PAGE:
Common binding by redundant group B Sox proteins is evolutionarily conserved in DrosophilaReport as inadecuate

Common binding by redundant group B Sox proteins is evolutionarily conserved in Drosophila - Download this document for free, or read online. Document in PDF available to download.

BMC Genomics

, 16:292

First Online: 13 April 2015Received: 02 January 2015Accepted: 27 March 2015DOI: 10.1186-s12864-015-1495-3

Cite this article as: Carl, S.H. & Russell, S. BMC Genomics 2015 16: 292. doi:10.1186-s12864-015-1495-3


BackgroundGroup B Sox proteins are a highly conserved group of transcription factors that act extensively to coordinate nervous system development in higher metazoans while showing both co-expression and functional redundancy across a broad group of taxa. In Drosophila melanogaster, the two group B Sox proteins Dichaete and SoxNeuro show widespread common binding across the genome. While some instances of functional compensation have been observed in Drosophila, the function of common binding and the extent of its evolutionary conservation is not known.

ResultsWe used DamID-seq to examine the genome-wide binding patterns of Dichaete and SoxNeuro in four species of Drosophila. Through a quantitative comparison of Dichaete binding, we evaluated the rate of binding site turnover across the genome as well as at specific functional sites. We also examined the presence of Sox motifs within binding intervals and the correlation between sequence conservation and binding conservation. To determine whether common binding between Dichaete and SoxNeuro is conserved, we performed a detailed analysis of the binding patterns of both factors in two species.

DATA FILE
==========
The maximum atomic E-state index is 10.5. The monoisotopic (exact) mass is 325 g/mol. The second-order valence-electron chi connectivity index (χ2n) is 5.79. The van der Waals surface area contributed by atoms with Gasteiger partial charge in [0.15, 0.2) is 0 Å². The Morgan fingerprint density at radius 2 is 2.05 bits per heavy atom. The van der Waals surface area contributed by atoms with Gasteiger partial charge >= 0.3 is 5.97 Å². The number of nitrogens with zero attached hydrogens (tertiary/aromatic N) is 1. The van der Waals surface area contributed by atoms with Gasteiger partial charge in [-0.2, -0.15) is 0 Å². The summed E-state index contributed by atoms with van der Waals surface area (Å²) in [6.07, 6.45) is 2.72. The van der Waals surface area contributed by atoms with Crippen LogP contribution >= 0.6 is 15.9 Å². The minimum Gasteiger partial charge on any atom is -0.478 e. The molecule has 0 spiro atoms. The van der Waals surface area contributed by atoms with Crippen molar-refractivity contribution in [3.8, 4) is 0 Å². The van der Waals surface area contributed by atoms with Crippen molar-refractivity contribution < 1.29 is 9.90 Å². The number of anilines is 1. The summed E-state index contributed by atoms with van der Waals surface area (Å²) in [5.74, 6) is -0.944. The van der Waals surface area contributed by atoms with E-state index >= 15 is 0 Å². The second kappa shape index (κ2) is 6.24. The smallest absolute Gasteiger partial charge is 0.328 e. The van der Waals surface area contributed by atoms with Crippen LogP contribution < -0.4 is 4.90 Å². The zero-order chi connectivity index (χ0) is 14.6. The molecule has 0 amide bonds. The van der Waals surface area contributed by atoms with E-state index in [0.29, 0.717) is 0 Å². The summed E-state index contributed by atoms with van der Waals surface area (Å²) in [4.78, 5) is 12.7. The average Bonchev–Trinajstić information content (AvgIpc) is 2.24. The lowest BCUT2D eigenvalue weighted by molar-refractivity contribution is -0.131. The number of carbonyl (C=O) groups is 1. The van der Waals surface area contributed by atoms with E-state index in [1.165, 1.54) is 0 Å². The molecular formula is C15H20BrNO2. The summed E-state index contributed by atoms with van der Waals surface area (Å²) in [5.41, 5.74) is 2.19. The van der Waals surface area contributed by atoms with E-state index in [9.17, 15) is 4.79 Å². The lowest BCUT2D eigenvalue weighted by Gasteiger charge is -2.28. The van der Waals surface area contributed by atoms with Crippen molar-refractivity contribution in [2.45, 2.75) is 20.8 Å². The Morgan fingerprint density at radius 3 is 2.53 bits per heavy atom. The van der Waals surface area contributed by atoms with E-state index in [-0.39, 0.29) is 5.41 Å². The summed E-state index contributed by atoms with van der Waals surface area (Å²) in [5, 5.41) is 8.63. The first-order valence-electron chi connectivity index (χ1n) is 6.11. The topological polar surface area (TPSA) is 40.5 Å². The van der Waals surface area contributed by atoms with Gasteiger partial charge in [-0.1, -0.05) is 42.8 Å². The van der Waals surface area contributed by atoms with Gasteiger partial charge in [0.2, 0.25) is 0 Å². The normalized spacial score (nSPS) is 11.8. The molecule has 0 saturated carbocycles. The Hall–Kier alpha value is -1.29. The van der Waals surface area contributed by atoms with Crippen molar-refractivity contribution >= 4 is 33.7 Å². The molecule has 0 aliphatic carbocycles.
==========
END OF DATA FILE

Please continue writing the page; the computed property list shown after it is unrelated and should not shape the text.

ConclusionWe find that, while the regulatory networks driven by Dichaete and SoxNeuro are largely conserved across the drosophilids studied, binding site turnover is widespread and correlated with phylogenetic distance. Nonetheless, binding is preferentially conserved at known cis-regulatory modules and core, independently verified binding sites. We observed the strongest binding conservation at sites that are commonly bound by Dichaete and SoxNeuro, suggesting that these sites are functionally important. Our analysis provides insights into the evolution of group B Sox function, highlighting the specific conservation of shared binding sites and suggesting alternative sources of neofunctionalisation between paralogous family members.

KeywordsSox Dichaete SoxNeuro Drosophila Redundancy Transcription factor binding Conservation Electronic supplementary materialThe online version of this article doi:10.1186-s12864-015-1495-3 contains supplementary material, which is available to authorized users.

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Author: Sarah H Carl - Steven Russell


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